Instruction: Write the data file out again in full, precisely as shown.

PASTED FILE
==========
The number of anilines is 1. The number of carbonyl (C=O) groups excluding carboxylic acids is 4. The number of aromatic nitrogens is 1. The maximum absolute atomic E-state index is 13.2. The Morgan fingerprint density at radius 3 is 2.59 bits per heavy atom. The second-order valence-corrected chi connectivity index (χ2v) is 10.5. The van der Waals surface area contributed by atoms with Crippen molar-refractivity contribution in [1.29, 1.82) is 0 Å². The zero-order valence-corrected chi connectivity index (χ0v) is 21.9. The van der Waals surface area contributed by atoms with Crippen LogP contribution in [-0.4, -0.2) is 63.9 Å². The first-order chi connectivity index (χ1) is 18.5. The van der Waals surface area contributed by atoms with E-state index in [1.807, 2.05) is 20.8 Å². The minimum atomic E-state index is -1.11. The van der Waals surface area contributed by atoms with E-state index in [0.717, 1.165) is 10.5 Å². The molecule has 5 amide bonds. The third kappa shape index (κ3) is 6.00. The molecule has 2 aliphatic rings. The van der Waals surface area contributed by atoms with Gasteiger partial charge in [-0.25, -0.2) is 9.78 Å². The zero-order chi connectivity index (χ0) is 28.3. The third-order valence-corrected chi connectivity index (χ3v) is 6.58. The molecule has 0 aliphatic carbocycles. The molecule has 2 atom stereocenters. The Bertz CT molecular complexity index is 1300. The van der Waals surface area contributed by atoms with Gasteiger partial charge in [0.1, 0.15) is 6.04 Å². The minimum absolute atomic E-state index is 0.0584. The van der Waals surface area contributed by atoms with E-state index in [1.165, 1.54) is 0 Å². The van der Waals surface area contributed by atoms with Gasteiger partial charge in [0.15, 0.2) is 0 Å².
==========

The number of anilines is 1. The number of carbonyl (C=O) groups excluding carboxylic acids is 4. The number of aromatic nitrogens is 1. The maximum absolute atomic E-state index is 13.2. The Morgan fingerprint density at radius 3 is 2.59 bits per heavy atom. The second-order valence-corrected chi connectivity index (χ2v) is 10.5. The van der Waals surface area contributed by atoms with Crippen molar-refractivity contribution in [1.29, 1.82) is 0 Å². The zero-order valence-corrected chi connectivity index (χ0v) is 21.9. The van der Waals surface area contributed by atoms with Crippen LogP contribution in [-0.4, -0.2) is 63.9 Å². The first-order chi connectivity index (χ1) is 18.5. The van der Waals surface area contributed by atoms with E-state index in [1.807, 2.05) is 20.8 Å². The minimum atomic E-state index is -1.11. The van der Waals surface area contributed by atoms with E-state index in [0.717, 1.165) is 10.5 Å². The molecule has 5 amide bonds. The third kappa shape index (κ3) is 6.00. The molecule has 2 aliphatic rings. The van der Waals surface area contributed by atoms with Gasteiger partial charge in [-0.25, -0.2) is 9.78 Å². The zero-order chi connectivity index (χ0) is 28.3. The third-order valence-corrected chi connectivity index (χ3v) is 6.58. The molecule has 0 aliphatic carbocycles. The molecule has 2 atom stereocenters. The Bertz CT molecular complexity index is 1300. The van der Waals surface area contributed by atoms with Gasteiger partial charge in [0.1, 0.15) is 6.04 Å². The minimum absolute atomic E-state index is 0.0584. The van der Waals surface area contributed by atoms with E-state index in [1.165, 1.54) is 0 Å². The van der Waals surface area contributed by atoms with Gasteiger partial charge in [0.15, 0.2) is 0 Å².